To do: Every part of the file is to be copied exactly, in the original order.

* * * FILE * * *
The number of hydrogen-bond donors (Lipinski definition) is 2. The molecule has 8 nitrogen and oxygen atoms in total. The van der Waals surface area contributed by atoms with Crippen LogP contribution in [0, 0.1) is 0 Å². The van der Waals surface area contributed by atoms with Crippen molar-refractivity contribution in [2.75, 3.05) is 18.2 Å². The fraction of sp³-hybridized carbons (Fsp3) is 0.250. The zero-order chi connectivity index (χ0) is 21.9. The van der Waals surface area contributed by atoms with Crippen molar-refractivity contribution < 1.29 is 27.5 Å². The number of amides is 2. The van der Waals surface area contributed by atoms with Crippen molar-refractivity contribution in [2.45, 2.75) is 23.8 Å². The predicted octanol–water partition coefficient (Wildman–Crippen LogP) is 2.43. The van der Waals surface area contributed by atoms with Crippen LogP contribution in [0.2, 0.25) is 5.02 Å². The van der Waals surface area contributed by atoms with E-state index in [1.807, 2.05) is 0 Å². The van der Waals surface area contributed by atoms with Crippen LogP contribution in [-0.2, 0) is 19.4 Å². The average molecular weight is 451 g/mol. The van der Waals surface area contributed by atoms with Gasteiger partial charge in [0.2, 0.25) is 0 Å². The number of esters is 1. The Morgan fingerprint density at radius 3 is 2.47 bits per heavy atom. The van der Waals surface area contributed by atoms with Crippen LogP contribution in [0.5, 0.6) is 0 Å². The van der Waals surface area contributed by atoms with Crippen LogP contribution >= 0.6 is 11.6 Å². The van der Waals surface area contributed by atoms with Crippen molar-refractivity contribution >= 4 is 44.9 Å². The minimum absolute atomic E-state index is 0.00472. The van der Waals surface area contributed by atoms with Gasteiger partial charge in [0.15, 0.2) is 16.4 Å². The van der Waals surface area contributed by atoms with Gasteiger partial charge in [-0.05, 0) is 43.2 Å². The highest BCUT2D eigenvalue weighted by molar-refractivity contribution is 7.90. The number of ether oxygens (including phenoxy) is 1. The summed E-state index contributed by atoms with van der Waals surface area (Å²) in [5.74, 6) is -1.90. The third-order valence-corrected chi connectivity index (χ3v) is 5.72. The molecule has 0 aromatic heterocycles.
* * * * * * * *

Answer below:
The number of hydrogen-bond donors (Lipinski definition) is 2. The molecule has 8 nitrogen and oxygen atoms in total. The van der Waals surface area contributed by atoms with Crippen LogP contribution in [0, 0.1) is 0 Å². The van der Waals surface area contributed by atoms with Crippen molar-refractivity contribution in [2.75, 3.05) is 18.2 Å². The fraction of sp³-hybridized carbons (Fsp3) is 0.250. The zero-order chi connectivity index (χ0) is 21.9. The van der Waals surface area contributed by atoms with Crippen molar-refractivity contribution < 1.29 is 27.5 Å². The number of amides is 2. The van der Waals surface area contributed by atoms with Crippen molar-refractivity contribution in [2.45, 2.75) is 23.8 Å². The predicted octanol–water partition coefficient (Wildman–Crippen LogP) is 2.43. The van der Waals surface area contributed by atoms with Crippen LogP contribution in [0.2, 0.25) is 5.02 Å². The van der Waals surface area contributed by atoms with E-state index in [1.807, 2.05) is 0 Å². The van der Waals surface area contributed by atoms with Crippen LogP contribution in [-0.2, 0) is 19.4 Å². The average molecular weight is 451 g/mol. The van der Waals surface area contributed by atoms with Gasteiger partial charge in [0.2, 0.25) is 0 Å². The number of esters is 1. The Morgan fingerprint density at radius 3 is 2.47 bits per heavy atom. The van der Waals surface area contributed by atoms with Crippen LogP contribution in [0.5, 0.6) is 0 Å². The van der Waals surface area contributed by atoms with Crippen LogP contribution >= 0.6 is 11.6 Å². The van der Waals surface area contributed by atoms with Crippen molar-refractivity contribution >= 4 is 44.9 Å². The minimum absolute atomic E-state index is 0.00472. The van der Waals surface area contributed by atoms with Gasteiger partial charge in [0.15, 0.2) is 16.4 Å². The van der Waals surface area contributed by atoms with Gasteiger partial charge in [-0.05, 0) is 43.2 Å². The highest BCUT2D eigenvalue weighted by molar-refractivity contribution is 7.90. The number of ether oxygens (including phenoxy) is 1. The summed E-state index contributed by atoms with van der Waals surface area (Å²) in [5.74, 6) is -1.90. The third-order valence-corrected chi connectivity index (χ3v) is 5.72. The molecule has 0 aromatic heterocycles.